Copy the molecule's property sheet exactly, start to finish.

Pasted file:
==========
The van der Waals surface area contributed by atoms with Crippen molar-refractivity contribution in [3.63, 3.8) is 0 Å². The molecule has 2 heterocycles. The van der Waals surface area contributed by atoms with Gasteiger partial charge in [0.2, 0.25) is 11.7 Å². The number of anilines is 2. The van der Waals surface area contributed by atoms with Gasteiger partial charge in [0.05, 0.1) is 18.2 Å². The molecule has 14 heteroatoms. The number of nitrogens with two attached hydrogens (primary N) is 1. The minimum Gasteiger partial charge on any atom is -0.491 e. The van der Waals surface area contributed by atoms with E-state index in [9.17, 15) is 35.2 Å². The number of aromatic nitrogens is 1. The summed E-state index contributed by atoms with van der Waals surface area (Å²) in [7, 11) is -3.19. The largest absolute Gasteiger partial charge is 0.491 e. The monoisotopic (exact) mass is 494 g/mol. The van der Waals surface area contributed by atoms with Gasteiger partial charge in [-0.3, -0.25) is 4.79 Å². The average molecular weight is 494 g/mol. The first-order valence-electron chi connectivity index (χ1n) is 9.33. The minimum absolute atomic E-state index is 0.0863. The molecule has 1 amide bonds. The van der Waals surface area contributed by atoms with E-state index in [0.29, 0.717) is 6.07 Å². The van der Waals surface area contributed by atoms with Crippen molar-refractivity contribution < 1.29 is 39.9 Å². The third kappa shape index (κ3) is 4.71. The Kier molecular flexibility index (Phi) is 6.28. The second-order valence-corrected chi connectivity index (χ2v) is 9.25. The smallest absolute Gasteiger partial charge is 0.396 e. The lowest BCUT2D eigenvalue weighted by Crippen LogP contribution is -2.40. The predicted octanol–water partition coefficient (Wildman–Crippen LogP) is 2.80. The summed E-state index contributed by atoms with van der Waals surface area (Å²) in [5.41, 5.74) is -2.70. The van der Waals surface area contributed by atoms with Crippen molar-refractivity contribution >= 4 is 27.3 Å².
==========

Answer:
The van der Waals surface area contributed by atoms with Crippen molar-refractivity contribution in [3.63, 3.8) is 0 Å². The molecule has 2 heterocycles. The van der Waals surface area contributed by atoms with Gasteiger partial charge in [0.2, 0.25) is 11.7 Å². The number of anilines is 2. The van der Waals surface area contributed by atoms with Gasteiger partial charge in [0.05, 0.1) is 18.2 Å². The molecule has 14 heteroatoms. The number of nitrogens with two attached hydrogens (primary N) is 1. The minimum Gasteiger partial charge on any atom is -0.491 e. The van der Waals surface area contributed by atoms with E-state index in [9.17, 15) is 35.2 Å². The number of aromatic nitrogens is 1. The summed E-state index contributed by atoms with van der Waals surface area (Å²) in [7, 11) is -3.19. The largest absolute Gasteiger partial charge is 0.491 e. The monoisotopic (exact) mass is 494 g/mol. The van der Waals surface area contributed by atoms with Gasteiger partial charge in [-0.3, -0.25) is 4.79 Å². The average molecular weight is 494 g/mol. The first-order valence-electron chi connectivity index (χ1n) is 9.33. The minimum absolute atomic E-state index is 0.0863. The molecule has 1 amide bonds. The van der Waals surface area contributed by atoms with E-state index in [0.29, 0.717) is 6.07 Å². The van der Waals surface area contributed by atoms with Crippen molar-refractivity contribution < 1.29 is 39.9 Å². The third kappa shape index (κ3) is 4.71. The Kier molecular flexibility index (Phi) is 6.28. The second-order valence-corrected chi connectivity index (χ2v) is 9.25. The smallest absolute Gasteiger partial charge is 0.396 e. The lowest BCUT2D eigenvalue weighted by Crippen LogP contribution is -2.40. The predicted octanol–water partition coefficient (Wildman–Crippen LogP) is 2.80. The summed E-state index contributed by atoms with van der Waals surface area (Å²) in [5.41, 5.74) is -2.70. The van der Waals surface area contributed by atoms with Crippen molar-refractivity contribution >= 4 is 27.3 Å².